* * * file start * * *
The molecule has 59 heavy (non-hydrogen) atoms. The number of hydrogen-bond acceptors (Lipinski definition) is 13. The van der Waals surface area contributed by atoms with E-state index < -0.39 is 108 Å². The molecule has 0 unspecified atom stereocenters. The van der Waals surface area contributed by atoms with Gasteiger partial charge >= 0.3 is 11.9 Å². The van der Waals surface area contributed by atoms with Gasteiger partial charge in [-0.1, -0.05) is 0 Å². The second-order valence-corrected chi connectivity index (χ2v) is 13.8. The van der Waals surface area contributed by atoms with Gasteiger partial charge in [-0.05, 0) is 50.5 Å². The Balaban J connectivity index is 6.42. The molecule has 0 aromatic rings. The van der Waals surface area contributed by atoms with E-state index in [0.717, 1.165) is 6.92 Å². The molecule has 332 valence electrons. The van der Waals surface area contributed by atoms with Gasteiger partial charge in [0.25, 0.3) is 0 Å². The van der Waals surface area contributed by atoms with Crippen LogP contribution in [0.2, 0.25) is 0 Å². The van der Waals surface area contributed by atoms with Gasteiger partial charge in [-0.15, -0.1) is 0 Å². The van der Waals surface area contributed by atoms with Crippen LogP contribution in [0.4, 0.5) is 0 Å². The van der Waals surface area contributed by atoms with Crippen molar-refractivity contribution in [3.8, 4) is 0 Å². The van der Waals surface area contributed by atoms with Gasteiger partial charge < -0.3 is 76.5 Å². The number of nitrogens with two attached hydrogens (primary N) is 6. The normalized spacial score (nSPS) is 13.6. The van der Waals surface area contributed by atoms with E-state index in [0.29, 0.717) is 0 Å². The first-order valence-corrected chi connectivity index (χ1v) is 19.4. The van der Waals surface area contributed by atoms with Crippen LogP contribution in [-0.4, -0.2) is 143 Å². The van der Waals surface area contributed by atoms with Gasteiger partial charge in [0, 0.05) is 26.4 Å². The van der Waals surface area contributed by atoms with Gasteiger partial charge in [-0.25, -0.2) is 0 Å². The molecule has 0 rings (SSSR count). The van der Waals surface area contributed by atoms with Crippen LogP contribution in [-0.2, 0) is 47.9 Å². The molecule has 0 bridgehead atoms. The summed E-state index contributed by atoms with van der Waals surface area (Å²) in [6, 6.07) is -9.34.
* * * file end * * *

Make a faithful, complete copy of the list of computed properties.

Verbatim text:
The molecule has 59 heavy (non-hydrogen) atoms. The number of hydrogen-bond acceptors (Lipinski definition) is 13. The van der Waals surface area contributed by atoms with E-state index < -0.39 is 108 Å². The molecule has 0 unspecified atom stereocenters. The van der Waals surface area contributed by atoms with Gasteiger partial charge >= 0.3 is 11.9 Å². The van der Waals surface area contributed by atoms with Gasteiger partial charge in [-0.1, -0.05) is 0 Å². The second-order valence-corrected chi connectivity index (χ2v) is 13.8. The van der Waals surface area contributed by atoms with Gasteiger partial charge in [-0.05, 0) is 50.5 Å². The Balaban J connectivity index is 6.42. The molecule has 0 aromatic rings. The van der Waals surface area contributed by atoms with E-state index in [0.717, 1.165) is 6.92 Å². The molecule has 332 valence electrons. The van der Waals surface area contributed by atoms with Gasteiger partial charge in [0.25, 0.3) is 0 Å². The van der Waals surface area contributed by atoms with Crippen LogP contribution in [0.2, 0.25) is 0 Å². The van der Waals surface area contributed by atoms with Gasteiger partial charge in [-0.15, -0.1) is 0 Å². The van der Waals surface area contributed by atoms with Crippen LogP contribution in [0.4, 0.5) is 0 Å². The van der Waals surface area contributed by atoms with Crippen molar-refractivity contribution in [3.8, 4) is 0 Å². The van der Waals surface area contributed by atoms with Gasteiger partial charge < -0.3 is 76.5 Å². The number of nitrogens with two attached hydrogens (primary N) is 6. The normalized spacial score (nSPS) is 13.6. The van der Waals surface area contributed by atoms with E-state index in [0.29, 0.717) is 0 Å². The first-order valence-corrected chi connectivity index (χ1v) is 19.4. The van der Waals surface area contributed by atoms with Crippen LogP contribution in [-0.4, -0.2) is 143 Å². The van der Waals surface area contributed by atoms with Gasteiger partial charge in [0, 0.05) is 26.4 Å². The van der Waals surface area contributed by atoms with Gasteiger partial charge in [-0.25, -0.2) is 0 Å². The molecule has 0 rings (SSSR count). The van der Waals surface area contributed by atoms with Crippen LogP contribution in [-0.2, 0) is 47.9 Å². The molecule has 0 bridgehead atoms. The summed E-state index contributed by atoms with van der Waals surface area (Å²) in [6, 6.07) is -9.34.